The author's personal experience serves as an uplifting example to help remind the reader that fate moves in mysterious ways, and that the only person we can change about achieving a different outcome to our dating experiences is ourselves.

If you are stuck in a pattern of coming across too negative and desperate in dates, this book will show you ways to re-think your approach and remain hopeful and positive.

Highly recommended!
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2 of 2 people found the following review helpful By Ms. B. Bloomfield on 27 Nov. 2010
Format: Paperback
I like this book. It's a collection of pieces, some original, some previously published articles by well-knowns like Mariella Frostrup, Amanda Playtell etc., about the pains and pleasures of looking for love when your child-bearing years are running out. Catering pretty much squarely for the middle=class-professional soulmate-seeker, it contains some moving accounts from those who have faced being single in their later 30s onwards and who are afraid of missing the baby-boat. The author-editor herself talks interestingly about her own journey to find herself a husband and how she made it across the line with her 40th birthday looming up ahead. She went on to have two children in her 40s.

The feminist will blanch at some of the advice about 'luring in a man' as it involves 'being the hunted, not the hunter.' As a feminist myself, I do have difficulty with this sort of advice. Unfortunately for me, all the research shows that it works. Many men are afraid of upfront women, sexually-assertive women, politically-vocal women and those of us who aren't too interested in playing the romantic game. I think Annie Harrison's advice is unfortunately correct: if you do want to find a partner, be sweet, mysterious, a brilliant listener, basically unthreatening. You can always revert to your independent, harpie self after the honeymoon! (only joking, really I am half joking here).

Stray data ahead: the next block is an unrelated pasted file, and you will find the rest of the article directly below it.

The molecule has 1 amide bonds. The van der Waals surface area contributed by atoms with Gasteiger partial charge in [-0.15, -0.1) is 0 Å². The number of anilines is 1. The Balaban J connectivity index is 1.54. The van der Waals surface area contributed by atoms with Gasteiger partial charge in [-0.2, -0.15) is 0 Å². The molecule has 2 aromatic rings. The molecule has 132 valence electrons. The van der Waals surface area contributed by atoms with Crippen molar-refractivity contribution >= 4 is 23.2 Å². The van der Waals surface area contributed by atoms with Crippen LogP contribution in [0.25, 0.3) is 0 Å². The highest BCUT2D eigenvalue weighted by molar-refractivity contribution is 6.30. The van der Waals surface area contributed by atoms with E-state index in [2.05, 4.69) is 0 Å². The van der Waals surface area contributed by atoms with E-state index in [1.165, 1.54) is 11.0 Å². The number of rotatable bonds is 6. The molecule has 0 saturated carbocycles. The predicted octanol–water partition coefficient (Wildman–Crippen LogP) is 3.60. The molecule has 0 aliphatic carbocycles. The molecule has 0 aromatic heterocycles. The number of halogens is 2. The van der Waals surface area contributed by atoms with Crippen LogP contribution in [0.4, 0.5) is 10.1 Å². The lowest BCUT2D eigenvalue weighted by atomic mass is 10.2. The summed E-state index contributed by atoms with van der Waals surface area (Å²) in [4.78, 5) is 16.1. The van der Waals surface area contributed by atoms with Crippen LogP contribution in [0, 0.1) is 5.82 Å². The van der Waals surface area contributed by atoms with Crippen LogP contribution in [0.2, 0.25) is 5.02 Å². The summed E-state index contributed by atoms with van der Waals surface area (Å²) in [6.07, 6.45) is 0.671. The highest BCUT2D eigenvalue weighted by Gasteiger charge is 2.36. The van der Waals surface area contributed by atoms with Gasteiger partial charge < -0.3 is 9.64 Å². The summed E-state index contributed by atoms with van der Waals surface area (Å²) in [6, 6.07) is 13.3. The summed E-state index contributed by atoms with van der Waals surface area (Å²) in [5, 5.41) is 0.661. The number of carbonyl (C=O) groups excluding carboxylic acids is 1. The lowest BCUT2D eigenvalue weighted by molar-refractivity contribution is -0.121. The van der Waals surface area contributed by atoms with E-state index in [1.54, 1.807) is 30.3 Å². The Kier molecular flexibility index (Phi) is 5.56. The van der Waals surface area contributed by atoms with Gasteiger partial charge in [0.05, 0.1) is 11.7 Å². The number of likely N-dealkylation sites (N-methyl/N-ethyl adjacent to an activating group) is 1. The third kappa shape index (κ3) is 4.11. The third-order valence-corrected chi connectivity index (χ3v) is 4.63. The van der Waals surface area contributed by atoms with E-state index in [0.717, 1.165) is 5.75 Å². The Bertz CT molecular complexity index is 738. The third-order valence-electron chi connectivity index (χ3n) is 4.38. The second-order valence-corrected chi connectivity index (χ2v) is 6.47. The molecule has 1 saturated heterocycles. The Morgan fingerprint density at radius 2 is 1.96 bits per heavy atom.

I also felt Annie's advice was sound about giving hesitant partners an ultimatum. After years of him being 'unsure,' I remember the moment when I snapped with my partner. It was in a cinema in Trafalgar Square. I was five months pregnant and he was still talking about abortion. "Look, I'm having a baby," I said. "You're either in or you're out. Make up your mind!" That was 1985 and we're still in it together.

Well done, Annie, for drawing together some good writing on the issues that beset 30-something love=searchers. Very readable.
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2 of 2 people found the following review helpful By purplestina25 on 11 Jan. 2012
Format: Paperback
I'm a single (divorced) 33 year old woman with no intention of having children anytime soon (or possibly ever) and read this book with an open mind.

I like that the book is full of real-life womens' experiences that you can relate to rather than the usual dating books by 'experts' that usually conclude that there must be something wrong with you if you are single in your 30s. I certainly found some of the contributions thought-provoking and inspiring. There really is something for every 30-something single woman in this book, whatever your situation.

My only issue with this book is that there are a lot more contributions by long-term unmarried ladies in their late 30/40s with ticking biological clocks than younger divorcees like myself. I mostly skim-read the section about babies (as it's not relevant to me personally) but I do feel that the experiences and advice from these women would be incredibly helpul to other women in that position and I would probably read this section in more depth if I did suddenly find myself wanting to be a mum one day.

In general though, I did find this book helpful and it made me feel much better about my current 'marital status' and hopeful about what the future may hold.